Update: Well, it seems as though there was a primary filter after all. By all evidence, it was installed by a devious midget. Probably a skinny one too. It is only visible from an unlikely vantage above or by hanging upside down in a lazarette. No way a six foot 240 pound man can service it. If I stick one arm and my head through the battery box access hatch, I might be able to do it blind. I think I will let the Boatyard do this one. They have skinny midgets on staff.��

By the way, the electric fuel pump was also faulty. I managed to get that installed without too much difficulty. But the entire fuel system from the tank to the lift pump will need to be relocated. Another project for another day.
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Old 12-12-2016, 10:15   #42
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Re: The Nauti One, an Endeavor 32

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Originally Posted by CareKnot View Post
Update: Well, it seems as though there was a primary filter after all. By all evidence, it was installed by a devious midget. Probably a skinny one too. It is only visible from an unlikely vantage above or by hanging upside down in a lazarette. No way a six foot 240 pound man can service it. If I stick one arm and my head through the battery box access hatch, I might be able to do it blind. I think I will let the Boatyard do this one. They have skinny midgets on staff.��

By the way, the electric fuel pump was also faulty. I managed to get that installed without too much difficulty. But the entire fuel system from the tank to the lift pump will need to be relocated. Another project for another day.
Sounds as though you may have found some relatively minor issues that, hopefully are all you will find, caused the great price.
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Old 12-12-2016, 13:10   #43
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Re: The Nauti One, an Endeavor 32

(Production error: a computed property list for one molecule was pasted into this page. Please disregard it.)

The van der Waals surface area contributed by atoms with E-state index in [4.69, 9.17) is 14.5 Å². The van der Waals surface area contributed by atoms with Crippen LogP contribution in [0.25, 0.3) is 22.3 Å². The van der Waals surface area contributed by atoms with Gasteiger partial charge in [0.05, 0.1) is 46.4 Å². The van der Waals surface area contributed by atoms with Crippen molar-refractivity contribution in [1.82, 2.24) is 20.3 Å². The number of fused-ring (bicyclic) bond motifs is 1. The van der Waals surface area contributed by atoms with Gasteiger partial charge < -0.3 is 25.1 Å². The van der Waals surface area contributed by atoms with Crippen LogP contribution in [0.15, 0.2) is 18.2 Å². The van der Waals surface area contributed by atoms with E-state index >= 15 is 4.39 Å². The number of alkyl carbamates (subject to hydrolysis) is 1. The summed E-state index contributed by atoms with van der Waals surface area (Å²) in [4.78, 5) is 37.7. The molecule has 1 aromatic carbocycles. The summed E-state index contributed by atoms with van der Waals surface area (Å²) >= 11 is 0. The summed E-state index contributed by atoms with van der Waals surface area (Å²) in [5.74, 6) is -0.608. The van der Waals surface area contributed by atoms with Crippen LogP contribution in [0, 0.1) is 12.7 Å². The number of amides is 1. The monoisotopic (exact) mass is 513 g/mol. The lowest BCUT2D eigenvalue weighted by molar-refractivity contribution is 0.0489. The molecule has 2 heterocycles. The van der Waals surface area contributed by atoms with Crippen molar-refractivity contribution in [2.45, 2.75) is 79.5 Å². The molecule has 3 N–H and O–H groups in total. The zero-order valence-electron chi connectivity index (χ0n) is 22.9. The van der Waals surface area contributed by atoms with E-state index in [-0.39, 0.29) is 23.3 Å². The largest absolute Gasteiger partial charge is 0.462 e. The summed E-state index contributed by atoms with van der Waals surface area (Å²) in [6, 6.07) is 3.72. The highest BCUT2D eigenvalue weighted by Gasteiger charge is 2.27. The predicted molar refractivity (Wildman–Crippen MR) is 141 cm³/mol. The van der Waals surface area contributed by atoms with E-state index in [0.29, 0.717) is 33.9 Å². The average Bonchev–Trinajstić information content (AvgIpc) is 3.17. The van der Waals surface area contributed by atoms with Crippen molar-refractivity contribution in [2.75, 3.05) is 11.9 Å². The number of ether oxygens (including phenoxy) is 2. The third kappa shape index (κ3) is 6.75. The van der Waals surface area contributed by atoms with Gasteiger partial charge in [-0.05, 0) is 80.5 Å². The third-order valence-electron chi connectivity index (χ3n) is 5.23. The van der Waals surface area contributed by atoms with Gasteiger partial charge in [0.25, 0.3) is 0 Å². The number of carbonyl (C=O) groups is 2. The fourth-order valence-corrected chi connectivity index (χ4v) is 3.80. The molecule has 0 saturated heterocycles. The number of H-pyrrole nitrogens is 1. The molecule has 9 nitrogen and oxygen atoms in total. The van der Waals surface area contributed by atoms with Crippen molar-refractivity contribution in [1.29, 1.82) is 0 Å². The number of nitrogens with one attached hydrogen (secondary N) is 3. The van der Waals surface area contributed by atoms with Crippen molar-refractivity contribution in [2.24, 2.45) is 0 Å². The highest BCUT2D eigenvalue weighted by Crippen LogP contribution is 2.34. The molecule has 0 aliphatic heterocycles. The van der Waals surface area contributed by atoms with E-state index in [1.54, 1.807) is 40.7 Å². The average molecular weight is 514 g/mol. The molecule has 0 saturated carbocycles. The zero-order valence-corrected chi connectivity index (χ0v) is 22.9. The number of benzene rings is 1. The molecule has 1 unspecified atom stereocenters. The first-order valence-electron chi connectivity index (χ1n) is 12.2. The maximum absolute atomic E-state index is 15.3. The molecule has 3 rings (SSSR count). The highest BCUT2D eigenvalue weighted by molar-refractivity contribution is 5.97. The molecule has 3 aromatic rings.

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Sounds as though you may have found some relatively minor issues that, hopefully are all you will find, caused the great price.
Well there is one more thing. It seems they let the fuel sit in the tank for three and a half years. I am having the tank vacuumed, paying for the fuel disposal and buying fresh fuel. The boat yard is also changing the element in the Racor filter. At this point, all total they are projecting $300 - $400 in parts, labor and fees.

The last 30 days have cost me over $100 a day. Ouch!
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Old 12-12-2016, 14:25   #44
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Re: The Nauti One, an Endeavor 32

Oh the joys of boat ownership .
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Old 12-12-2016, 14:25   #45
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Re: The Nauti One, an Endeavor 32

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Well there is one more thing. It seems they let the fuel sit in the tank for three and a half years. I am having the tank vacuumed, paying for the fuel disposal and buying fresh fuel. The boat yard is also changing the element in the Racor filter. At this point, all total they are projecting $300 - $400 in parts, labor and fees.

The last 30 days have cost me over $100 a day. Ouch!
At your purchase price that's not bad. Hopefully you are getting to the end of finding problems.